Casambre was first arrested in 1971, following former dictator Ferdinand Marcos’ suspension of the privilege to the writ of habeas corpus and interrogated regarding the Plaza Miranda. Two decades later, in 1971, he and wife Cora was arrested and detained for six months, where they were charged with illegal possesion of firearms and explosives.
In 2006, he was among those charged of “constinuing rebellion,” along with the six other lawmakers, collectively known as the “Batasan 6.” About 12 years later, he was once again vilified as an officer of the Communist Party of the Philippines and the New People’s Army, which the Duterte administration seeks to proscribe as a terrorist organization in a petition they filed before a Manila court.
He was also among those named as behind the purported “Red October,” which the government said was a plan to oust Duterte.
“One may be tempted to say such absurdities are not uncommon in the realm of military intelligence. Or rather the failure, if not the dearth of it. But no, this most recent attack leading to my arrests erases all doubts that these so-called guardians of the Republic and the Constitution will sink to any depth to serve their real masters,” Casambre said.
Public Interest Law Center managing counsel Rachel Pastores shared during the gathering that Casambre remains incarcerated over a murder and attempted murder charges in relation to an armed encounter that supposedly took place on September 13, 2018 in a remote village in Lupon, Davao Oriental.
In the testimony of one of the soldier who survived the incident, he saw a man he identified as “alias Rey Claro Casambre” shooting them at a distance of six to eight meters.
“Alias pa lang yan ha. Hindi pa full name,” quipped Pastores.
On the day prior to the purported armed encounter, Casambre was among those invited to speak before a committee hearing of the House of Representatives, regarding the resolution filed by progressive lawmakers calling for the resumption of the peace negotiations.
In the evening, Casambre, in his message during the program, said he also attended a dinner gathering with lawyers and a politician.
The circumstances of the said incident defy logic, said Pastores, adding that the charges were filed against Casambre in an effort to silence him.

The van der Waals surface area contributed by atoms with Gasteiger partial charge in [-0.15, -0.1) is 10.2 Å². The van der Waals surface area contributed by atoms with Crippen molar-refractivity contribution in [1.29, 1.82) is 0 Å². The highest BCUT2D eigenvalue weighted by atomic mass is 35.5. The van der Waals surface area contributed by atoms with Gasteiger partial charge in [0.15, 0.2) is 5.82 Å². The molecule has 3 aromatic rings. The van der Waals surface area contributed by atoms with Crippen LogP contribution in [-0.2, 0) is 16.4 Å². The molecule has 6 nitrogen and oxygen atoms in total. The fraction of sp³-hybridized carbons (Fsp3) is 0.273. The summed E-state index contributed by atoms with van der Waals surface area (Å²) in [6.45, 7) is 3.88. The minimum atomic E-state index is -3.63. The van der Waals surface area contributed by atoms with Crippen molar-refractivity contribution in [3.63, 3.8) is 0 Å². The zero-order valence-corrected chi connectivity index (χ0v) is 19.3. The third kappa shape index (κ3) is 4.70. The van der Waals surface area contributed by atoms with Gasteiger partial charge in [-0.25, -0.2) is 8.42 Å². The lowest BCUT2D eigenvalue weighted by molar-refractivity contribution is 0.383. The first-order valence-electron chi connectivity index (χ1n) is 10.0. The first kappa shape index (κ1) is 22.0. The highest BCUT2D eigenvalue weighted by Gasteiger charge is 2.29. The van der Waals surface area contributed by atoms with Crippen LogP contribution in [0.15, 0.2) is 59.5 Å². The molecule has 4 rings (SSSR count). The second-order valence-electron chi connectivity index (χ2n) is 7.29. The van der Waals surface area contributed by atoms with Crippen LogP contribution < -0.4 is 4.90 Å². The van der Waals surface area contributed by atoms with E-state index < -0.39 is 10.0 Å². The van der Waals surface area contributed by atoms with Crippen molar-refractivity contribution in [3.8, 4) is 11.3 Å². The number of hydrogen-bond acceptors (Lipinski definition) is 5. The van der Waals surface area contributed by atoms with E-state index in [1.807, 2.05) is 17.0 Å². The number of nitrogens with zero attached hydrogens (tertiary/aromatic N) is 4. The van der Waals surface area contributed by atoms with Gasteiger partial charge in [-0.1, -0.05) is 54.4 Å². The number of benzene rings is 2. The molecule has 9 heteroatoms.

Casambre said “this betrays a high-level sinister though crude design to put me behind pars by twisting the law and perjuring the judicial process.”
“In anticipation of the flimsy charges being dismissed eventually, the usual fabrication of illegal possession of firearms and explosives was set up and resorted to,” he said, adding that he had underestimated the “cruelty and vileness” of the “so-called protectors of the people.”
Call for his release is an opportunity to mobilize for peace
During the gathering, newly-released peace consultant Rafael Baylosis showed his certificate of dismissal, following the dismissal of charges against him and his companion. However,
As of this writing, there are seven peace consultants languishing in jail, despite their supposed immune from arrests as enshrined in a document signed between the Philippine government and the NDFP dubbed as the Joint Agreement on Safety and Immunity Guarantees.
Meanwhile, Aron Halfen of the Norwegian Ecumenical Peace Platform said in a message read during the program that the “peace movement in the Philippines must not be deterred by these wrongful actions.”
“Now is the time for mobilization and to stand stronger together,” Halfen added.
Casambre, for his part, said, “my fervent wish is that this gathering will somehow, in various ways, in the short, middle, and long run, contribute to frustrating the designs of those who wish to perpectuate the status quo, and to the building of a truly free, democratic, and just Philippine society.”